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Why Prada can charge US$1,700 for bananas on your shirt

Bloomberg • 5 min read
Why Prada can charge US$1,700 for bananas on your shirt
Prada’s bowling shirt is so ugly the New Yorker called wearing it an act of “performance art.” The Frankenstein-style mash-up of garish prints, with a flame motif creeping up the bottom, costs US$1,200 and happens to be the shirt of the summer, spor
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Prada’s bowling shirt is so ugly the New Yorker called wearing it an act of “performance art.” The Frankenstein-style mash-up of garish prints, with a flame motif creeping up the bottom, costs US$1,200 and happens to be the shirt of the summer, sported by actor Jeff Goldblum, rapper Pusha T and street-style bloggers at fashion weeks around the world.

Jeff Goldblum on Jimmy Kimmel Live. Photographer: Randy Holmes/ABC via Getty Images

If that price raises eyebrows, consider this: A padded, boxier version with a banana pattern costs US$500 more. Why would anyone pay US$1,700 for it? Because the Prada banana is the stuff of legend, and if you didn’t know it, the shirt probably isn’t for you.

Prada SpA has returned to growth this year after three years of slipping sales and a collapse in profit. While much of the turnaround is due to a buoyant Chinese market that’s also lifted French luxury conglomerate LVMH and Gucci owner Kering SrA, it’s also thanks to an effort to reinforce Prada’s unique brand identity. The label has reissued its most iconic products, including nylon belt bags, block-heeled loafers, comic-book images and even more recent successes like the banana print.

Commenting on first-half results last week, Chairman Carlo Mazzi said Prada was working to “adapt to rapidly changing times and to interpret the spirit of new generations without losing sight of our roots.” The brand increased spending on social media to educate new customers about its aesthetic, he said.

Miuccia Prada, the creative director, majority shareholder and co-chief executive officer, has been using her ugly-chic designs to market insider cool for decades. From stiff, pea-green shift dresses to US$700 sandals, Prada built a US$3.5 billion business dressing people in clothes designed to make them look interesting or cool rather than rich or beautiful. The items don’t always look like much to the untrained eye, but for the fashion set, wearing a look from the Prada catwalk sends a powerful signal: you’re in the know.

“The clear talent of Prada is to be able to make itself desirable only by the people they covet as clients,” said Elodie Nowinski, professor of fashion studies at EM Lyon Business School.

In recent years, Prada may have been too insider-oriented to grow. As Gucci used social media to push designer Alessandro Michele’s maximalist revamp of the brand into the fashion spotlight, Prada mostly snubbed the digital sphere. The brand was slow to realize the importance of Instagram, and it sold a limited selection of products online until last year.

Now faith in the turnaround is gathering among investors. The shares have risen nearly 40 percent over the past 12 months, though they’re still trading at roughly half the value of their 2013 peak. Analysts at MainFirst wrote Thursday that they expect growth to accelerate later this year, supported by the relaunch of another iconic line, Prada’s sports-inspired collection Linea Rossa, recognizable for its red tag logo.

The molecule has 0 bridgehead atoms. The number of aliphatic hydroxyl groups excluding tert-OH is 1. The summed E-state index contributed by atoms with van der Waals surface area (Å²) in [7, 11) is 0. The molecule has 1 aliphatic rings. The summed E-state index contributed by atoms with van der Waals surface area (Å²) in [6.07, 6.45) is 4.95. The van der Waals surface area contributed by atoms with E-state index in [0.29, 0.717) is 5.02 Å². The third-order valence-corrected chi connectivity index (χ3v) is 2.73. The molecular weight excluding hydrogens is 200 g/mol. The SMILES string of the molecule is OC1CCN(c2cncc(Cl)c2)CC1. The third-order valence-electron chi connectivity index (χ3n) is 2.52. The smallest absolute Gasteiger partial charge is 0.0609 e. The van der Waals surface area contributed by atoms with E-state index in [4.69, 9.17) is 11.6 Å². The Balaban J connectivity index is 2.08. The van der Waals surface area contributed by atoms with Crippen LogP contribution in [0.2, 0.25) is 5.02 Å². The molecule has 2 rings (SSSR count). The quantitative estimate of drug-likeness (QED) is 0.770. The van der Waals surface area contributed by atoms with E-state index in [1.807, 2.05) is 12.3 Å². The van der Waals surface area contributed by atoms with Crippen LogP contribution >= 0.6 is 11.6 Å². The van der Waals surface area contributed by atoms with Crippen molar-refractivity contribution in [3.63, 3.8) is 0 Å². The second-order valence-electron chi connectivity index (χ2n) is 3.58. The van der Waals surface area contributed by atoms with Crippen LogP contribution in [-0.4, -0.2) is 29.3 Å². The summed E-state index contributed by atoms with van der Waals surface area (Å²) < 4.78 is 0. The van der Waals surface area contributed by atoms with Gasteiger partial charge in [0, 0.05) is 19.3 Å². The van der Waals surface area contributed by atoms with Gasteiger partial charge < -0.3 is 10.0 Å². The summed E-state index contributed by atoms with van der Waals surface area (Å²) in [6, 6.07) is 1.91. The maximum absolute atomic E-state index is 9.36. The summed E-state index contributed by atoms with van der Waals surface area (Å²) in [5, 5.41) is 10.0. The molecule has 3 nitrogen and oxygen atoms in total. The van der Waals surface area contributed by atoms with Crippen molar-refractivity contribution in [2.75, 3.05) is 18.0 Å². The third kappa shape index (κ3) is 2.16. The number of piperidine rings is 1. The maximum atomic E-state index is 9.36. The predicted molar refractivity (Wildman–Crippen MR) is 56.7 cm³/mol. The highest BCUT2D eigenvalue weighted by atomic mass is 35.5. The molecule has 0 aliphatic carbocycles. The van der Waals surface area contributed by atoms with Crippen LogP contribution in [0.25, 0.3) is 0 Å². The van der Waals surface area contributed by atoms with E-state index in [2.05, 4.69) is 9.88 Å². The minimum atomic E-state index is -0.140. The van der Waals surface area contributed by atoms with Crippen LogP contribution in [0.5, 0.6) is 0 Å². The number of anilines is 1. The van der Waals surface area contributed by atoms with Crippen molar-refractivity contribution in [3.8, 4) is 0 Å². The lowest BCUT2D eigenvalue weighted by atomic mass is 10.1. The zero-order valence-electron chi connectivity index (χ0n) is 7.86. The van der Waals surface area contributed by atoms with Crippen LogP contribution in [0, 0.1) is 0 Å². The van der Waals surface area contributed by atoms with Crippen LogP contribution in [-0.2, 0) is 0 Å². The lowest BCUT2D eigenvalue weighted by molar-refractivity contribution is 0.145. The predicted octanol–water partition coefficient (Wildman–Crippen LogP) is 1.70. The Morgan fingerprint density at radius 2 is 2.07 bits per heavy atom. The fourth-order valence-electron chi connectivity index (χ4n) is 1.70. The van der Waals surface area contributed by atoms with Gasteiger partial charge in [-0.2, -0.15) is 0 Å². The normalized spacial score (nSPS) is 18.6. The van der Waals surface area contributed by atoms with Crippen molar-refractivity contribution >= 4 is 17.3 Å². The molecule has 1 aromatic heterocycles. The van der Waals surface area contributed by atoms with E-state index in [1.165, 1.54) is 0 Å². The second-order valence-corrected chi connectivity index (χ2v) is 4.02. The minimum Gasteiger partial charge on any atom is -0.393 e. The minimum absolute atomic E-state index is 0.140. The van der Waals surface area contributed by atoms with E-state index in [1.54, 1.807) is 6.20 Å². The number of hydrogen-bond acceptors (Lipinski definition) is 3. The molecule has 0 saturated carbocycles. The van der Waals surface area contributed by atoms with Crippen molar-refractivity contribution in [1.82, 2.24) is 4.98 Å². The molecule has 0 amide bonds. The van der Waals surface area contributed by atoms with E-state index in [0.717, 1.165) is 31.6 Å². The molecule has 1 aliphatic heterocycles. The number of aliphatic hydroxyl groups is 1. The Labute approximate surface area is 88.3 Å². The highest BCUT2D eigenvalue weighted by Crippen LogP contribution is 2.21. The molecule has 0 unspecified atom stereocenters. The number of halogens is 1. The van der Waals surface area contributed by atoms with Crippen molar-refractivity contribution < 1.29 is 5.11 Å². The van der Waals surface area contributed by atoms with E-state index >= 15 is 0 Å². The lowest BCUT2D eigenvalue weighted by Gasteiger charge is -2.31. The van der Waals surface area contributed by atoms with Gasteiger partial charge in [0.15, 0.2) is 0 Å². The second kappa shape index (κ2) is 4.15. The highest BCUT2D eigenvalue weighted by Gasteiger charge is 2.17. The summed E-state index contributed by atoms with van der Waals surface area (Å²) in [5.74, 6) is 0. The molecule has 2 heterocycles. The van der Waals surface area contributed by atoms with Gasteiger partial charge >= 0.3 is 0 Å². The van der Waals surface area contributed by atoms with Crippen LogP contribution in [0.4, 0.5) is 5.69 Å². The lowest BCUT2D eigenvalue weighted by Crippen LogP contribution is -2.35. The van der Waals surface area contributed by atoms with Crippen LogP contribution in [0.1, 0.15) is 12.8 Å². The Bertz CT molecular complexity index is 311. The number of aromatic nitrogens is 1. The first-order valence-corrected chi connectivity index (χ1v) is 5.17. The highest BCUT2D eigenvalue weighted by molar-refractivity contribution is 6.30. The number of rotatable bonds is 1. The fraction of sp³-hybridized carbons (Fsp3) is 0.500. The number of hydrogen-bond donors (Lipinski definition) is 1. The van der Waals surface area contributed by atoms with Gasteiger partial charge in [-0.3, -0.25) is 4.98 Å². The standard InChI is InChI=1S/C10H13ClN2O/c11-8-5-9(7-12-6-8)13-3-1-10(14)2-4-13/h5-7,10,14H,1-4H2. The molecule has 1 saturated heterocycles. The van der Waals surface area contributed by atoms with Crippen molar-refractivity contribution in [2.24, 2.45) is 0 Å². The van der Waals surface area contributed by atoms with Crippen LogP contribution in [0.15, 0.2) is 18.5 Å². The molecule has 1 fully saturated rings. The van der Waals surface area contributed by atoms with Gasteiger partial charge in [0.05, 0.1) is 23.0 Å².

The banana motif harks back to a 2011 show that underlined Prada’s ability to set the fashion agenda. It proposed an improbable mix of strictly tailored pencil skirts, ruffles and tropical prints, with smears of blinding highlighter hues. Within a few months the collection had landed on the covers of more than a dozen top magazines -- sported by the likes of actress Amanda Seyfried, singer Robyn and Vogue editor Anna Wintour -- and banana earrings, leggings and blouses invaded retailers from London’s upmarket Harvey Nichols to the Topshop chain.

It was “one of those rare shows that becomes permanently imprinted into the fashion consciousness,” said Yasmin Sewell, vice president of style and creative for the luxury e-commerce platform Farfetch. And how will Miuccia Prada follow up on bananas?

“I can guarantee that next season she’ll be doing something completely different, and have us all scratching our heads again,” Sewell said.

Prada isn’t the only brand tapping into customer nostalgia by pushing classic looks online: LVMH’s Christian Dior this summer announced the return of its early-2000s saddle bag line by asking style bloggers from around the world to post snaps of the satchel on Instagram at the same time. In September, Versace showed a “tribute” collection with updated versions of founder Gianni’s most memorable looks, closing the show with a reunion of 1990s models including Naomi Campbell, Claudia Schiffer and former French first lady Carla Bruni.

Prada also isn’t the only brand doing ugly anymore. From crystal-studded platform Crocs and clunky sneakers at Kering’s Balenciaga to thigh-high Ugg boots at Y/Project to swaddling prairie dresses pretty much everywhere, the current fashion zeitgeist is little concerned with glossy elegance or flattering the body.

Bringing back the house’s most challenging prints “is a way of asserting Prada’s domination” in the current climate, said EM Lyon’s Nowinski. “They did ugly first.”

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